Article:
Read Theory

Free! Read Theory is a website designed to assess users’ reading ability by lexile score. To begin, teacher users must first register with the website and then click the “+” button to create a class, and they can then enroll students in the class by choosing the “Creating New Students Accounts” or the “Inviting Existing Students” option. (For this review, we will be using the “Creating New Students Accounts” option.) Teacher users can then manually enter students’ first and last names and they can click the “Add Row” button to continue enrolling students. Once all students are added, teachers can…

Review Overview

A. Instruction - 7.7
B. Design - 9
C. Engagement - 6.6

7.8

The Best Online Reading Assessment for Lexile Scores… and It’s FREE!

8

Read Theory is a website designed to assess users’ reading ability by lexile score. To begin, teacher users must first register with the website and then click the “+” button to create a class, and they can then enroll students in the class by choosing the “Creating New Students Accounts” or the “Inviting Existing Students” option. (For this review, we will be using the “Creating New Students Accounts” option.) Teacher users can then manually enter students’ first and last names and they can click the “Add Row” button to continue enrolling students. Once all students are added, teachers can click the “Save and Continue” button. At this point, student users can log into the website and enter their name and the class code. (This information is shown to teacher users after they have entered their students into a class.) Student users will then complete a pre-test to gauge their reading level. After completing the pre-test, Read Theory will load quizzes aligned to the student user’s lexile score. Student users can complete those quizzes. If student users answer questions correctly, Read Theory will indicate that they were correct. However, if they answer incorrectly, Read Theory will provide them an explanation regarding the correct answer before they continue to the next question. As student users complete those quizzes, teacher users will be able to monitor their performance from the dashboard. To do so, teacher users will first need to select the “Progress Reports” button from the top of the screen and then choose the class they wish to view from the dropdown menu. This view will allow teacher users to see an overview of their students’ performance levels. To analyze a single student’s performance from this view, teacher users select a student’s name from the dropdown menu at the top of the screen, and Read Theory will generate a report that is specific student’s performance and aligned to the Common Core State Standards.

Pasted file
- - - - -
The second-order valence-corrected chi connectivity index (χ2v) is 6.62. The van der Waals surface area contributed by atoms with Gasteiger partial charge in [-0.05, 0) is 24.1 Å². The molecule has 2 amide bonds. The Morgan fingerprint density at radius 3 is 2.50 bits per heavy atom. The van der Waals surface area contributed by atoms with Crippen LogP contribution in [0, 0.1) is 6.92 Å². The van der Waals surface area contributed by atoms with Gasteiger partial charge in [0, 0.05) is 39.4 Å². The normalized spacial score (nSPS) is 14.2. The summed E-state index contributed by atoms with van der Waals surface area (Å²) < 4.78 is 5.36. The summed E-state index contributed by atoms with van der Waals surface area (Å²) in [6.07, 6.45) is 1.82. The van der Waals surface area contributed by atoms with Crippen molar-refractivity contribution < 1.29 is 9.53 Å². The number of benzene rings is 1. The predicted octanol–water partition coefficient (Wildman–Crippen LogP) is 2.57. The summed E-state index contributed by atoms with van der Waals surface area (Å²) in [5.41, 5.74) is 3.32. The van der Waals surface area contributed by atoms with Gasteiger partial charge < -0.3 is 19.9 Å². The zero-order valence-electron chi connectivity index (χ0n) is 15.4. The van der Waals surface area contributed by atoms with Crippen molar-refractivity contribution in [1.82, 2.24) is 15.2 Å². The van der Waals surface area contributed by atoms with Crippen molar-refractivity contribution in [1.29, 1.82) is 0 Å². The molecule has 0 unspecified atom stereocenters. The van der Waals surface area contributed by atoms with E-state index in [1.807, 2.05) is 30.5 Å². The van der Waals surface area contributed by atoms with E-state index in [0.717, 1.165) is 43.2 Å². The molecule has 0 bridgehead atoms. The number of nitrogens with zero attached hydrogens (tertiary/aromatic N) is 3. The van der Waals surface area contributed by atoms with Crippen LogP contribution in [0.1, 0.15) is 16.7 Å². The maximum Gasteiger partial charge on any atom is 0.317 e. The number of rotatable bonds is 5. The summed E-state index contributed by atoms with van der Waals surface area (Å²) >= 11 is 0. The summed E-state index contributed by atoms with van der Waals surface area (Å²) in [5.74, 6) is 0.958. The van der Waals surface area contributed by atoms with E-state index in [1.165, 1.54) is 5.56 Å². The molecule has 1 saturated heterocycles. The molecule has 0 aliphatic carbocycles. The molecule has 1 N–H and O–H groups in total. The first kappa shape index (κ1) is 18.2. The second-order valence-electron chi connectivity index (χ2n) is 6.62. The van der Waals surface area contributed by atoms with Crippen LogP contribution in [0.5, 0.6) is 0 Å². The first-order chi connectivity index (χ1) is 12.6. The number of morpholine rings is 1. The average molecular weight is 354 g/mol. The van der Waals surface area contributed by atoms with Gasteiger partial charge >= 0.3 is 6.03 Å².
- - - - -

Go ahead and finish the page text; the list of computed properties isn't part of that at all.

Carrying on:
Please Note: Additional features are offered through this website. Teacher users can click the “Pencil” icon to toggle on and off written questions. In addition, teacher users can click the “Printer” icon to access reading passages and questions by grade level that they can download.

Instructional Ideas

  1. At the beginning of the year, teachers can have students complete the pre-test as a way to evaluate them for lexile score. Teachers can then use that data to inform book recommendations, instruction, and reading groups for the year.
  2. To monitor their reading comprehension, teachers can have students complete 1-3 reading passages in this program a week. Teachers will then be able to use these results as benchmark data.
  3. After taking an assessment, a teacher can meet with a student individually and discuss his/her results. During that discussion, the teacher and student can talk about reading strategies to support that student in comprehending text.
  4. Teachers can view the overall class performance data and use it to plan mini-lessons related to comprehending text.
  5. After students become familiar with the passages and questions used by Read Theory, teachers can let students pick a passage from another source and develop questions for it. Teachers can have students send them the passage and questions via email and teachers can use them to create class-made reading assessments.
A1. Rigor
A2. 21st Century Skills
A3. Conn. to Future Learning
A4. Value of Errors
A5. Feedback to Teacher
A6. Level of Material
A7. Cooperative Learning
A8. Accom. of Individual Diff.
B1. Ability to Save Progress
B2. Platform Integration
B3. Screen Design
B4. Ease of Use
B5. Navigation
B6. Goal Orientation
B7. Information Presentation
B8. Media Integration
B9. Cultural Sensitivity
C1. Learner Control
C2. Interactivity
C3. Pace
C4. Flexibility
C5. Interest
C6. Aesthetics
C7. Utility

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